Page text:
The headline from the Winnipeg Free Press in Canada tells the story: "Judge Says Prozac Factor in Teen Murder." Provincial court judge Robert Heinrichs listened to my testimony as a psychiatric expert on behalf of the defense and weighed it against that of a Canadian psychiatrist brought in by the prosecution.
After deliberating for several months, the judge rendered his opinion on September 16, 2011. He declared in his decision, "His basic normalcy now further confirms he no longer poses a risk of violence to anyone and that his mental deterioration and resulting violence would not have taken place without exposure to Prozac." Also consistent with my lengthy report and testimony, the judge observed, "He has none of the characteristics of a perpetrator of violence. The prospects for rehabilitation are good."
This appears to be the first criminal case in North America where a judge has specifically found that an antidepressant was the cause of a murder.
The case involved a 16-year-old high school student with no prior history of violence who, while chatting in his home with two friends, abruptly stabbed one of them to death with a single wound to the chest. He could give no explanation for his behavior. Earlier in the day, his two friends had stopped by his house in his absence and gotten into a mild altercation with the teen's younger brother in which no one was hurt. The teen then invited his friends over for a visit and while calmly sitting together, he committed the abrupt assault. Immediately afterward he called the police.
The teenager had been taking Prozac for three months, during which time his behavior deteriorated. He became impulsive and unpredictable and suicidal. He also began to talk at times as if fantasizing about violence. He seemed to become a different person to his distraught parents. I testified that his primary care physician and his parents alerted the prescribing psychiatric clinic to the teenager's deteriorating condition and raised questions about continuing Prozac. Despite these concerns, the clinic continued his Prozac and then doubled it on his last visit. Seventeen days after the increase in dosage, the teen committed the violence.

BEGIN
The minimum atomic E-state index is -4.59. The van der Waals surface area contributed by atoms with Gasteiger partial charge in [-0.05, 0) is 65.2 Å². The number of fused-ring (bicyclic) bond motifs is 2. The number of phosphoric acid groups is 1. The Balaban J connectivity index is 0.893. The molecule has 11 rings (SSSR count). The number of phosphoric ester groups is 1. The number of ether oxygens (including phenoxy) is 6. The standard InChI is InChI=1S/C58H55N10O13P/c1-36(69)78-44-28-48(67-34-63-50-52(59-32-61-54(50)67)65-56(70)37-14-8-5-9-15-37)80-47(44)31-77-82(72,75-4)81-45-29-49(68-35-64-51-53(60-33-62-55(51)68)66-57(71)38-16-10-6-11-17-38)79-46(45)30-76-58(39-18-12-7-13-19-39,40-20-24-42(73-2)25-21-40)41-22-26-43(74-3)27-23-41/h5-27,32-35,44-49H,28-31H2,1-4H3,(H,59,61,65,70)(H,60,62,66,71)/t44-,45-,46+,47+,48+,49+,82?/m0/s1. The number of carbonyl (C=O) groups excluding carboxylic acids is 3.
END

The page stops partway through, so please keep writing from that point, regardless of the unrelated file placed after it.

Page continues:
The Canadian drug regulatory agency, Health Canada, has warned that Prozac is not authorized for use in children and that it can cause "self-harm or harm to others." According to a warning issued in 2004 by the drug manufacturer, Eli Lilly and Health Canada: "There are clinical trial and post-marketing reports with SSRIs and other newer anti-depressants, in both pediatrics and adults, of severe agitation-type adverse events coupled with self-harm or harm to others. The agitation-type events include: akathisia, agitation, disinhibition, emotional lability, hostility, aggression, depersonalization. In some cases, the events occurred within several weeks of starting treatment."
I wrote in my report and testified that the boy's symptoms were consistent with a "Prozac (fluoxetine) Induced Mood Disorder" with manic features and that he would not have committed the violence if he had not been given the antidepressant. I also testified that he had improved dramatically when removed from the Prozac after a few months in jail and that he was no longer a danger to himself or others.
The original hearing was to determine whether or not the now 17-year-old should be sentenced as a minor, in which case his maximum jail time would be limited to four years. The prosecution wanted him tried as an adult. On September 16, 2011, Judge Heinrichs decided that the boy would be tried as a minor and that his deterioration and violent behavior was caused by Prozac. On November 4, 2011 the judge will determine how much of the remaining four years the teenager will serve.
The judge's decision represents an enormous step forward in society recognizing that the newer antidepressants can cause violence.
Peter R. Breggin, MD is a psychiatrist in private practice in Ithaca, New York, and the author of dozens of scientific articles and more than twenty scientific and popular books. His two most recent books deal with medication induced violence: Brain-Disabling Treatments in Psychiatry, Second Edition, and Medication Madness: the Role of Psychiatric Drugs in Cases of Violence, Suicide and Crime. Dr. Breggin's home website is www.breggin.com where many of his scientific reports on antidepressants and other subjects can be retrieved. On April 13-15, 2012 in Syracuse, New York, the annual meeting of Dr. Breggin's international organization, The Center for the Study of Empathic Therapy, will present a panel of lawyers, experts, survivors and families concerning antidepressant-induced violence.